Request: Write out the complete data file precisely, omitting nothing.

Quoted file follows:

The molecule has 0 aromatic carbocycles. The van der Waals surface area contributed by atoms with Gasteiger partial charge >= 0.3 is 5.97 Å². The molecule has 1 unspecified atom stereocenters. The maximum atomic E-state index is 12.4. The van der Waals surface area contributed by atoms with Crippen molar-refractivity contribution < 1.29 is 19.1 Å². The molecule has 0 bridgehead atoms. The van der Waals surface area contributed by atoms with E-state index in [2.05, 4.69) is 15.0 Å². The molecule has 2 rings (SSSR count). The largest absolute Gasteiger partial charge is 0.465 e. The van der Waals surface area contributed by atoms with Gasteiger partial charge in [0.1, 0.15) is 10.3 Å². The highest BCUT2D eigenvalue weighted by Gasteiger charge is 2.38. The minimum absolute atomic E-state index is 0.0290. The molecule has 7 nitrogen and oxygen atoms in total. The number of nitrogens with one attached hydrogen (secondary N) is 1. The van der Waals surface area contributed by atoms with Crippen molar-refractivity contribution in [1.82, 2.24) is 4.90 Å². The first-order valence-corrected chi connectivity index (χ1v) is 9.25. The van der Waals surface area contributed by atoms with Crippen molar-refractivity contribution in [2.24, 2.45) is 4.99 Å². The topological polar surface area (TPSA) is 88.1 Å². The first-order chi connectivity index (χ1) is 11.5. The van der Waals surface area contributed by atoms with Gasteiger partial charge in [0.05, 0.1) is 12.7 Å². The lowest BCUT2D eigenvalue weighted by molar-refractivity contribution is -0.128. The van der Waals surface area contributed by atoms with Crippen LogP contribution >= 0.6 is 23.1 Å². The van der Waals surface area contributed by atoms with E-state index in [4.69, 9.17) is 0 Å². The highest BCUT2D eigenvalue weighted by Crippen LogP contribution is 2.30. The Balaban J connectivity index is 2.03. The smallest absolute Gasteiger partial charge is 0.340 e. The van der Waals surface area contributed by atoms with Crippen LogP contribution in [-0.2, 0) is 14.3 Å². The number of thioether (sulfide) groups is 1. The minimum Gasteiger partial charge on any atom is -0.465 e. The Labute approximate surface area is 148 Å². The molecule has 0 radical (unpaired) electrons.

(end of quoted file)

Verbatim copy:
The molecule has 0 aromatic carbocycles. The van der Waals surface area contributed by atoms with Gasteiger partial charge >= 0.3 is 5.97 Å². The molecule has 1 unspecified atom stereocenters. The maximum atomic E-state index is 12.4. The van der Waals surface area contributed by atoms with Crippen molar-refractivity contribution < 1.29 is 19.1 Å². The molecule has 0 bridgehead atoms. The van der Waals surface area contributed by atoms with E-state index in [2.05, 4.69) is 15.0 Å². The molecule has 2 rings (SSSR count). The largest absolute Gasteiger partial charge is 0.465 e. The van der Waals surface area contributed by atoms with Gasteiger partial charge in [0.1, 0.15) is 10.3 Å². The highest BCUT2D eigenvalue weighted by Gasteiger charge is 2.38. The minimum absolute atomic E-state index is 0.0290. The molecule has 7 nitrogen and oxygen atoms in total. The number of nitrogens with one attached hydrogen (secondary N) is 1. The van der Waals surface area contributed by atoms with Crippen molar-refractivity contribution in [1.82, 2.24) is 4.90 Å². The first-order valence-corrected chi connectivity index (χ1v) is 9.25. The van der Waals surface area contributed by atoms with Crippen molar-refractivity contribution in [2.24, 2.45) is 4.99 Å². The topological polar surface area (TPSA) is 88.1 Å². The first-order chi connectivity index (χ1) is 11.5. The van der Waals surface area contributed by atoms with Gasteiger partial charge in [0.05, 0.1) is 12.7 Å². The lowest BCUT2D eigenvalue weighted by molar-refractivity contribution is -0.128. The van der Waals surface area contributed by atoms with Crippen LogP contribution >= 0.6 is 23.1 Å². The van der Waals surface area contributed by atoms with E-state index in [4.69, 9.17) is 0 Å². The highest BCUT2D eigenvalue weighted by Crippen LogP contribution is 2.30. The Balaban J connectivity index is 2.03. The smallest absolute Gasteiger partial charge is 0.340 e. The van der Waals surface area contributed by atoms with Crippen LogP contribution in [-0.2, 0) is 14.3 Å². The number of thioether (sulfide) groups is 1. The minimum Gasteiger partial charge on any atom is -0.465 e. The Labute approximate surface area is 148 Å². The molecule has 0 radical (unpaired) electrons.